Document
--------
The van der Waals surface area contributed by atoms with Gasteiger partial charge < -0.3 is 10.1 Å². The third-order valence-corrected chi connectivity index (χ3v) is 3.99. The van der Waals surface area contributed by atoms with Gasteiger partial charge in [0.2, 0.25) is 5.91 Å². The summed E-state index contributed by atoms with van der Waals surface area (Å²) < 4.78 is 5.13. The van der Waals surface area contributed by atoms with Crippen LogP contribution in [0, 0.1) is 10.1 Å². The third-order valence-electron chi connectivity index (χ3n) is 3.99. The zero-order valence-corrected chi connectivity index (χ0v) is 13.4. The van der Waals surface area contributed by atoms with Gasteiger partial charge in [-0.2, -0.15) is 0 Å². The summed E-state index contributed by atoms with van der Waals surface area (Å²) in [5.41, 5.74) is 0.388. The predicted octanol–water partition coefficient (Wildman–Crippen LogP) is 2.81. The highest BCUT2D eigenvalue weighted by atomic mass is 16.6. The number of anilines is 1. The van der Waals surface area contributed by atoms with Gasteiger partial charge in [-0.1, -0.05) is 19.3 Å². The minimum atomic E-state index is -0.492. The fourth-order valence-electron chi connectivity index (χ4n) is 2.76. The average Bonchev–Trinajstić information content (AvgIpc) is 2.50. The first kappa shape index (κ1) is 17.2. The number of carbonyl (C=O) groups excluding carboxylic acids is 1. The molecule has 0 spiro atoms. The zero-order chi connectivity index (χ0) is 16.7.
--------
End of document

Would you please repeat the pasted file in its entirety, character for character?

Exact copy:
The van der Waals surface area contributed by atoms with Gasteiger partial charge < -0.3 is 10.1 Å². The third-order valence-corrected chi connectivity index (χ3v) is 3.99. The van der Waals surface area contributed by atoms with Gasteiger partial charge in [0.2, 0.25) is 5.91 Å². The summed E-state index contributed by atoms with van der Waals surface area (Å²) < 4.78 is 5.13. The van der Waals surface area contributed by atoms with Crippen LogP contribution in [0, 0.1) is 10.1 Å². The third-order valence-electron chi connectivity index (χ3n) is 3.99. The zero-order valence-corrected chi connectivity index (χ0v) is 13.4. The van der Waals surface area contributed by atoms with Gasteiger partial charge in [-0.2, -0.15) is 0 Å². The summed E-state index contributed by atoms with van der Waals surface area (Å²) in [5.41, 5.74) is 0.388. The predicted octanol–water partition coefficient (Wildman–Crippen LogP) is 2.81. The highest BCUT2D eigenvalue weighted by atomic mass is 16.6. The number of anilines is 1. The van der Waals surface area contributed by atoms with Gasteiger partial charge in [-0.1, -0.05) is 19.3 Å². The minimum atomic E-state index is -0.492. The fourth-order valence-electron chi connectivity index (χ4n) is 2.76. The average Bonchev–Trinajstić information content (AvgIpc) is 2.50. The first kappa shape index (κ1) is 17.2. The number of carbonyl (C=O) groups excluding carboxylic acids is 1. The molecule has 0 spiro atoms. The zero-order chi connectivity index (χ0) is 16.7.